The Lighting of the Candles
The candles are lit by the mother who recites, “Blessed are You, O Lord our God, King of the Universe, who sanctifies us by Your commandments and has ordained that we kindle the Passover lights. Jesus you are the light of the world. Help our light shine out to those who do not know you.”

The First Cup: The Cup of Sanctification
The father lifts his cup and explains, “Sanctification means to be set apart. We are setting apart this ceremony as special to the Lord.”

The Jews remember Exodus 6:6a, “I will bring you out (set you apart) from under the burdens of the Egyptians. God performed miraculous deeds to free Israel from Egypt. As believers, God’s greatest miracle was the price God payed, death of His only son Jesus, to free us from the bondage of sin and death.”

Everyone drinks.

Washing of Hands

Here the father washes in a basin. “This is a reminder of the priest’s need to wash before the could go before God on behalf of Israel. As Jesus celebrated His last Passover with his disciples, John 13 records that he took a towel and washed their feet instead of washing his hands. He also said that we should do this to one another.”

Take wash cloths and each person washed the hands (or feet) or the person to their left.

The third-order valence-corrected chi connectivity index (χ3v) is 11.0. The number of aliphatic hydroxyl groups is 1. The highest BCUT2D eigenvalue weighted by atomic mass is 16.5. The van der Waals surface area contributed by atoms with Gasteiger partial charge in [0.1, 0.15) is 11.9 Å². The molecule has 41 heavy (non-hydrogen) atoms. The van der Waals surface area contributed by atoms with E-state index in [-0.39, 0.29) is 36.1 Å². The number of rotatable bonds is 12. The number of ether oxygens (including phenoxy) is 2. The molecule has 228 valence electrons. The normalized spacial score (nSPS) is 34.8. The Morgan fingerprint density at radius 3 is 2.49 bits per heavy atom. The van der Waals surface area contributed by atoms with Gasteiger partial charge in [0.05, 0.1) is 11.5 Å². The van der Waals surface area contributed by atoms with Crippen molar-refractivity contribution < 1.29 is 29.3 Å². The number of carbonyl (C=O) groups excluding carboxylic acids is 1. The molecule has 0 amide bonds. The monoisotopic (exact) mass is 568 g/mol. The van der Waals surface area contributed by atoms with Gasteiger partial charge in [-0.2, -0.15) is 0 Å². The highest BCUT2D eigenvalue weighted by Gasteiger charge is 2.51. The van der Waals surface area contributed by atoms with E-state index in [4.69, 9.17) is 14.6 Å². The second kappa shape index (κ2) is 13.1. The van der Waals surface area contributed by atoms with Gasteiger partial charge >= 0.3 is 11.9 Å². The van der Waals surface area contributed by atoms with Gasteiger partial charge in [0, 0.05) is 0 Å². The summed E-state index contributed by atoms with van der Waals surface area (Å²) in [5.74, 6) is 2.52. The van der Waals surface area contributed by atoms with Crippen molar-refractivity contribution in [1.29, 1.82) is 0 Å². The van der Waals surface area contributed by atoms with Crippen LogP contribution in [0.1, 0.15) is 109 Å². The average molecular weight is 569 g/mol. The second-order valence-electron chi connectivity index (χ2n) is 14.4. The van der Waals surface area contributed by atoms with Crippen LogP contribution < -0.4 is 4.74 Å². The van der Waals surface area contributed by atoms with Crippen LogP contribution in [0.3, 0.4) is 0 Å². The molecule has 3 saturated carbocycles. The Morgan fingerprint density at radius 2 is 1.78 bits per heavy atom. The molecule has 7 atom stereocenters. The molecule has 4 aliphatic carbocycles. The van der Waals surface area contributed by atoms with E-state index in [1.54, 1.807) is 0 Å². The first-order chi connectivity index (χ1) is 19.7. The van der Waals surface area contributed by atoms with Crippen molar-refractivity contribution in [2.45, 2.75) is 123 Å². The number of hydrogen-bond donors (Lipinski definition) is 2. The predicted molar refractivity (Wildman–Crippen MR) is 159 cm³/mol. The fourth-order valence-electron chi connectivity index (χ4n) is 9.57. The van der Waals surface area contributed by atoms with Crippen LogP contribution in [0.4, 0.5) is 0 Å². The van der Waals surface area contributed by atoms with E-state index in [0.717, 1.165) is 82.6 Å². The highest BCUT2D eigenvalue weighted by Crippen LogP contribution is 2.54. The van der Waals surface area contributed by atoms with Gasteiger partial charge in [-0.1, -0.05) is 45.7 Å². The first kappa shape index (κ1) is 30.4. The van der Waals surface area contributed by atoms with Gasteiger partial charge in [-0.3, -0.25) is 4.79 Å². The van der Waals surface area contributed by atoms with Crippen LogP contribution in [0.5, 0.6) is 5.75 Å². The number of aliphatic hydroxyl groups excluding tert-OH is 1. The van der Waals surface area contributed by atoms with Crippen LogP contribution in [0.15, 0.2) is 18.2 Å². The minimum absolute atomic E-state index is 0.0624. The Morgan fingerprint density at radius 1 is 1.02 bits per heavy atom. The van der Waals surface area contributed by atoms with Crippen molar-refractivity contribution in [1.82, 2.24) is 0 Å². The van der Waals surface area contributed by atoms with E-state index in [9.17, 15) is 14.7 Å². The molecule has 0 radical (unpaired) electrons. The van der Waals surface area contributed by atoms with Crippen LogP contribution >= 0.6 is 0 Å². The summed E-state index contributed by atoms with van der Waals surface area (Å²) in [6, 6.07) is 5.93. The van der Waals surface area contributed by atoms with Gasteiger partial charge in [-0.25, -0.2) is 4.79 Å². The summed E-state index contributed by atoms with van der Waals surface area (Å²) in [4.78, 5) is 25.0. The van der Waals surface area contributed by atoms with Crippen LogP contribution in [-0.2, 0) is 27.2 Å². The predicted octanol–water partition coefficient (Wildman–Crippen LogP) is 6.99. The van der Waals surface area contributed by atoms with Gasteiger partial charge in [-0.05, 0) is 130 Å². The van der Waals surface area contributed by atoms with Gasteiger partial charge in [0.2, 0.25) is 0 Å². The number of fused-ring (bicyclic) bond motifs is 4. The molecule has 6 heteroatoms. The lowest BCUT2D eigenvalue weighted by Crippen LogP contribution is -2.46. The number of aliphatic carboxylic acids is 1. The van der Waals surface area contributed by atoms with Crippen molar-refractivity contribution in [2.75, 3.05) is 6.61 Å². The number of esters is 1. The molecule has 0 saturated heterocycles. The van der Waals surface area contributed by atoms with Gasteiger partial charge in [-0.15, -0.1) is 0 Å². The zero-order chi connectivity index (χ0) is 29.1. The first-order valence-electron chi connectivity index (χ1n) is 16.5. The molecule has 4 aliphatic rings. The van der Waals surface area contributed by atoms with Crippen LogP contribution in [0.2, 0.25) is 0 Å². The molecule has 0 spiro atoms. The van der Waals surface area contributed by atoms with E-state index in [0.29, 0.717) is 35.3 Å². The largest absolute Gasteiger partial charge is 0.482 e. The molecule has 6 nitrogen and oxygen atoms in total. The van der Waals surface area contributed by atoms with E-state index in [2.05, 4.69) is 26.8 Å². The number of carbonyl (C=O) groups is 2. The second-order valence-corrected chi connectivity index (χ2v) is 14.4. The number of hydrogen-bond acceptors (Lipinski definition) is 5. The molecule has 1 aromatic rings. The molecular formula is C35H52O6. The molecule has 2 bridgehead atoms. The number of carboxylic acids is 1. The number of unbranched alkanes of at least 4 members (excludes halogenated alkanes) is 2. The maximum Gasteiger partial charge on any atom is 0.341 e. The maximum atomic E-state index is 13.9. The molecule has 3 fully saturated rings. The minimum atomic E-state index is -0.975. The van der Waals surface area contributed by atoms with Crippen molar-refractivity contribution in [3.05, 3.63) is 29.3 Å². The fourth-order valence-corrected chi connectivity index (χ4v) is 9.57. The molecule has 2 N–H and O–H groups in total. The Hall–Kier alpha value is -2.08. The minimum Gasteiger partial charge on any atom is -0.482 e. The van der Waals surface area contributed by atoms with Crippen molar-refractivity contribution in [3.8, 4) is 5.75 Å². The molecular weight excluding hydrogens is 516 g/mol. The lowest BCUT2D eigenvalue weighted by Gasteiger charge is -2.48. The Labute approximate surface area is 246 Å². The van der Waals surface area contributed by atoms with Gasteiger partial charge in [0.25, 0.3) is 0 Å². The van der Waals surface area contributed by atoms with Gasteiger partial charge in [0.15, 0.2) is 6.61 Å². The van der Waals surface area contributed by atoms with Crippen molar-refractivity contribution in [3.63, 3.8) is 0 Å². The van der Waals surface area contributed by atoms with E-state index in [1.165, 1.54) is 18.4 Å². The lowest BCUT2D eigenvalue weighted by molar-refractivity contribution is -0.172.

Dipping the Parsley
Everyone dips his parsley, one sprig at a time, into the saltwater and then eats it.
“The first dip refers to the tears shed in slavery by Israelites. But we also recognize the tears we’ve shed while in slavery to sin, without forgiveness and freedom Jesus offers. The second dip refers to the drowning of the Egyptian army in the Red Sea and the miraculous deliverance of Israel as a result (Exodus 14:13-31). We also thank God for our miraculous deliverance from sin.”

Breaking of the Middle Matzo
The father takes the middle square of the 3 whole Matzos, breaks it in half, puts one half back and hides the other half where he wants. Everyone closes his eyes while this is done. The children will look for the hidden piece later.

“These three squares of Matzo represent the beautiful picture of the Trinity. The middle representing Jesus-broken and hidden away.”

There’s much more to the Seder, but I’ll save it for tomorrow’s post!!! Please come back and see how you can get your kids involved in this Christian Seder.

When You Just Don’t Fit the Market